. . . .
4. The bureau shall determine the aggravation award based upon all evidence, as reasonably establishes the proportion or percentage of cause as is reasonably attributable to the compensable injury. If the degree of aggravation cannot be determined, the percentage award must be fifty percent of the total benefits recoverable if one hundred percent of the injury had been the result of employment.
[¶9] Bruns argues the Bureau should not have applied the aggravation statute because the meniscal tears in his knee constituted a "new injury" and his traumatic chondromalacia was wholly unrelated. He stresses, "but for" the 1995 work injury resulting in the meniscal tears, he would not have sought medical treatment leading to the arthroscopic surgery.
[¶10] Bruns's argument misinterprets the aggravation statute and mischaracterizes the evidence in this case. Merely because the work injury constitutes a "new injury" does not mean the aggravation statute cannot, as a matter of law, be applied. The language of the statute itself contemplates it applies in situations where "the preexisting condition has combined with the work injury." N.D.C.C. § 65-05-15(2). The record in this case establishes the "new" work injury "combined with" the preexisting chondromalacia, resulting in aggravation of the preexisting condition. Both Dr. Askew and Dr. Kilzer agreed the 1995 work injury aggravated Bruns's chondromalacia. It is undisputed the 1995 arthroscopic surgery included debridement and microfracture of the preexisting chondromalacia, as well as repair of the meniscal tears.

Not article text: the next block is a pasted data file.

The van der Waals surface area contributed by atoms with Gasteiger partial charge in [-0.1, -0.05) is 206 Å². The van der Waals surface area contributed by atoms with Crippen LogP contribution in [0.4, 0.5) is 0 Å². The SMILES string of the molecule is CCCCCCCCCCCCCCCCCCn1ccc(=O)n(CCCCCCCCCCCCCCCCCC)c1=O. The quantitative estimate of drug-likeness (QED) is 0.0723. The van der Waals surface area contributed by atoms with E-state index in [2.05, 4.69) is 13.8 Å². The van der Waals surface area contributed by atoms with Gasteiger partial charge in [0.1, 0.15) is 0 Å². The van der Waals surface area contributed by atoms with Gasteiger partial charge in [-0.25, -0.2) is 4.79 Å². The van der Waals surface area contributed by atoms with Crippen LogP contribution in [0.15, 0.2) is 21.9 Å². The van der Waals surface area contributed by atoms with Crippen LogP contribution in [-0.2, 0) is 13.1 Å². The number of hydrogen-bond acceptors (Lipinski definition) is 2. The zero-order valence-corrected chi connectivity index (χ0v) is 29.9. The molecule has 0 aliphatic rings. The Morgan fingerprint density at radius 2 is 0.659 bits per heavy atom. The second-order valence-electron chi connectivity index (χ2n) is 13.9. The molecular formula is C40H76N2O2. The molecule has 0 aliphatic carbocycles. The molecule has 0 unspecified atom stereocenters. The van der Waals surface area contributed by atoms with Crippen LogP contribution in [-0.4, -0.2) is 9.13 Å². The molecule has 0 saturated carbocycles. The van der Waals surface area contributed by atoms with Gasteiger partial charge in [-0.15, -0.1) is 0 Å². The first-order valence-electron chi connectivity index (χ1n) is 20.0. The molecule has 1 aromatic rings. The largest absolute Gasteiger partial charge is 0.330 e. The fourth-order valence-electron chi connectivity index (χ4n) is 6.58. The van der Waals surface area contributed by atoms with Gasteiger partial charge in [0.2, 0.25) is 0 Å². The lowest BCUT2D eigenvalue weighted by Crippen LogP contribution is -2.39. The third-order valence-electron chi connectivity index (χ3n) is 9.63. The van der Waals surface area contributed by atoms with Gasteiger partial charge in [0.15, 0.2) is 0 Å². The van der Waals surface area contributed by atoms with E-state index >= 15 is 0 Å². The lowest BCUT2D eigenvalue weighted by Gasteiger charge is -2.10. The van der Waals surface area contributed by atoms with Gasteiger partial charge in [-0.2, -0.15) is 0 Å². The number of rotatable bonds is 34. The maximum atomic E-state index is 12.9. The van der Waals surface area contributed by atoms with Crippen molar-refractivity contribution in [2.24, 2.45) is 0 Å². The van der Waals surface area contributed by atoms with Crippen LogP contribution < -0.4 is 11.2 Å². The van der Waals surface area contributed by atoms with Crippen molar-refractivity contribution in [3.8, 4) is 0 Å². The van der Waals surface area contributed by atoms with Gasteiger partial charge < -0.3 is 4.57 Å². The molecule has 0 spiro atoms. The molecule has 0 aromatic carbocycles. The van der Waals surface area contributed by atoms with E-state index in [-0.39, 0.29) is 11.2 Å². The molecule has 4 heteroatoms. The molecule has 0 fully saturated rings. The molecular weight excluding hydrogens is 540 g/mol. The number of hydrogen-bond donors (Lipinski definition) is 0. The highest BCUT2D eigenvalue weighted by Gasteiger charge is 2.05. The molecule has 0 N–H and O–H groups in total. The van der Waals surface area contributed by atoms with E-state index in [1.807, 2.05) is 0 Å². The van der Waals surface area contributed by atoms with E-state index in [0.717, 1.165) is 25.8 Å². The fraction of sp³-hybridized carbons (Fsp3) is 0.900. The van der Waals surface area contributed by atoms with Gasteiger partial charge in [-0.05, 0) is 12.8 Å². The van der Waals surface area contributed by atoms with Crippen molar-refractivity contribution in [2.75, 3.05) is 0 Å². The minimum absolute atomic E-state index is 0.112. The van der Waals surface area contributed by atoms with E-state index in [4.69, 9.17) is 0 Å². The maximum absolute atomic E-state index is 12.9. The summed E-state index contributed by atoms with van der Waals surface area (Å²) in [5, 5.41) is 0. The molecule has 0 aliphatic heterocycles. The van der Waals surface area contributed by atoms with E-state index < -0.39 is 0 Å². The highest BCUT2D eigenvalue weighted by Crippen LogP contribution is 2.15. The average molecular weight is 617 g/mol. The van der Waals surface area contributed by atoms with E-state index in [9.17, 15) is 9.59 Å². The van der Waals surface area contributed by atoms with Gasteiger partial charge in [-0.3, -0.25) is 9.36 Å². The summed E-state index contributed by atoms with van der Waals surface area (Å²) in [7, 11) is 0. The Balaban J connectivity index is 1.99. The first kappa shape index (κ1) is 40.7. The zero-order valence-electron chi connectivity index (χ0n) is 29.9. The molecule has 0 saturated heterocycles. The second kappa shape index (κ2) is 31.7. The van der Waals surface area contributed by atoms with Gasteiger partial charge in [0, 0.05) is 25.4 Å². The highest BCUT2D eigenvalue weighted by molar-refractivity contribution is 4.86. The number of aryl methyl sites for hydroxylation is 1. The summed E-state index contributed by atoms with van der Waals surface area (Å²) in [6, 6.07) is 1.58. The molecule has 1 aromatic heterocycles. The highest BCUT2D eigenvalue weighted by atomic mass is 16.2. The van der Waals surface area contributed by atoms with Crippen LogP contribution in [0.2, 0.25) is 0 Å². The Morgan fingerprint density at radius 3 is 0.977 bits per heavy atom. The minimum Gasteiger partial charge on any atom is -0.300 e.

[¶11] Furthermore, we note the aggravation statute specifically provides for payment in full of all medical expenses and temporary disability during the acute stage of the injury. Thus, the Bureau paid all of Bruns's medical expenses, including the full cost of the arthroscopic surgery, through January 23, 1996, a period of nearly eight months after the work injury. The aggravation statute, by its terms, applies only to benefits payable after the claimant achieves maximum medical recovery. See N.D.C.C. § 65-05-15(2). The only items subject to the 67 percent apportionment in this case are future medical expenses and future disability payments.
[¶12] We conclude the aggravation statute applies when a "new" work injury "combines with" and aggravates a preexisting condition.
[¶13] Bruns argues his chondromalacia was not a preexisting condition as defined in N.D.C.C. § 65-05-15(1). Bruns argues it can only be a preexisting condition if it constitutes a "permanent impairment," and the evidence in this case did not establish his chondromalacia constituted an active impairment at the time of his work injury.